Jakarta – As Indonesia transitions from the dry season to the rainy season, Meteorology, Climatology and Geophysics Agency (BMKG) head Dwikorita Karnawati issued a warning to the public about the potential for extreme weather.
During a webinar organized by the Bandung Institute of Technology (ITB) on Saturday, Dwikorita emphasized that the transitional season comes with a significant potential for extreme weather, including heavy rain, lightning, strong winds and hail.
She further explained that the direction of the wind varies significantly, leading to sudden shifts in weather conditions, switching from periods of heat to rain, and vice versa.
Typically, the morning tends to be sunny, with rain arriving in the afternoon or evening.
These weather changes are often attributed to cumulonimbus clouds, which usually form in the morning and darken in the afternoon, triggering rain, lightning and strong winds.
The BMKG's predictions suggest that the rainy season will span from October to December, covering 477 seasonal zones (ZOM), or approximately 68.2 percent of all zones in the country.
Furthermore, the BMKG expects the peak of the rainy season in January-February 2024.
There are 446 ZOMs in Indonesia (about 64 percent) that anticipate a late rainy season in 2023/2024. At the same time, 56 ZOMs (about 8 percent) should experience the start of the rainy season at its typical onset, and 22 ZOMs (around 3 percent) may encounter an earlier rainy season.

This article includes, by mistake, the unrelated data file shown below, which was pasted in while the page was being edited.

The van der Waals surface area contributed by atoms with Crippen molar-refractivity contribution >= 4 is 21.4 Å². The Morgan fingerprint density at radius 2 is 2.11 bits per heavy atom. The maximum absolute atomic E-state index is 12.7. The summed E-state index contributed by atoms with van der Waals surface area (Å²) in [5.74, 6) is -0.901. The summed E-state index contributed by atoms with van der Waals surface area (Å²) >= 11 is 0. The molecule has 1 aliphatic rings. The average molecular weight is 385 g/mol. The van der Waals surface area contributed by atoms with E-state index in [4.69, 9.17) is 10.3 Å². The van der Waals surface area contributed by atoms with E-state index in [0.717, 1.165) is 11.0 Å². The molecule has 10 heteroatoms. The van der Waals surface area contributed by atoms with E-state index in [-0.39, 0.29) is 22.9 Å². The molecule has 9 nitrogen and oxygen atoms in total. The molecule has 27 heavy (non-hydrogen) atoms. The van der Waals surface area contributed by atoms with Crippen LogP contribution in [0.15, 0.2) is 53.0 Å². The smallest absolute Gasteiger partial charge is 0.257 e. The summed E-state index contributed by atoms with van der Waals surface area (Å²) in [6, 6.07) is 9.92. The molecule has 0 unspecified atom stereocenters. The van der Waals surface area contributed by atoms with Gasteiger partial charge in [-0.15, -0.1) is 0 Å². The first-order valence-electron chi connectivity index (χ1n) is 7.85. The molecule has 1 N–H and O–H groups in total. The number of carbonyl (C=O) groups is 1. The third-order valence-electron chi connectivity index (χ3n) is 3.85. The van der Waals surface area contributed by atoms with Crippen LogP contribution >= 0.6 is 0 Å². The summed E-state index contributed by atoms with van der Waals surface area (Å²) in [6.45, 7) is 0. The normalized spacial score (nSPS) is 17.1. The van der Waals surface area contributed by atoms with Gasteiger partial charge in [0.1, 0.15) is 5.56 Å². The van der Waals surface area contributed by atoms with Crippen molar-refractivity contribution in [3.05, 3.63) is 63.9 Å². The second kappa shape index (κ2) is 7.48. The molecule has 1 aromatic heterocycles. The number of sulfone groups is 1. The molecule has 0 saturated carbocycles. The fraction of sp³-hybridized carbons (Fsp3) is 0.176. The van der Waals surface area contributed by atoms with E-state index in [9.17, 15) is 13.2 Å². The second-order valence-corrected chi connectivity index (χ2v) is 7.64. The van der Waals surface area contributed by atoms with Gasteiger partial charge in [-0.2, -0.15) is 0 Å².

At present, the rainy season has already started in 50 ZOMs, with 12 ZOMs experiencing the rainy season throughout 2023 and 113 ZOMs experiencing a type 1 season, or all-year rainy season, throughout the year.
BMKG's projections suggest that rain in 2023/2024 will be normal in 566 ZOMs, above normal in 69 ZOMs and below normal in 64 ZOMs.
Dwikorita underscored that rainfall can serve as a trigger for hydrometeorological disasters such as flash floods and landslides. She urged residents in hilly areas prone to landslides to remain vigilant and take necessary precautions.
Therefore, she called upon the central government, regional and local administrations and related institutions to implement mitigation measures against potential hydrometeorological disasters during the rainy season, particularly in areas expecting above-normal rainy season conditions.
Dwikorita also expects the government to educate the public thoroughly on how to handle disaster risks during the rainy season and the importance of heeding early warnings.
Local administrations and related sectors are likewise expected to use the 2023/2024 forecast as a reference for developing early action plans aimed at minimizing the impacts of hydrometeorological disasters.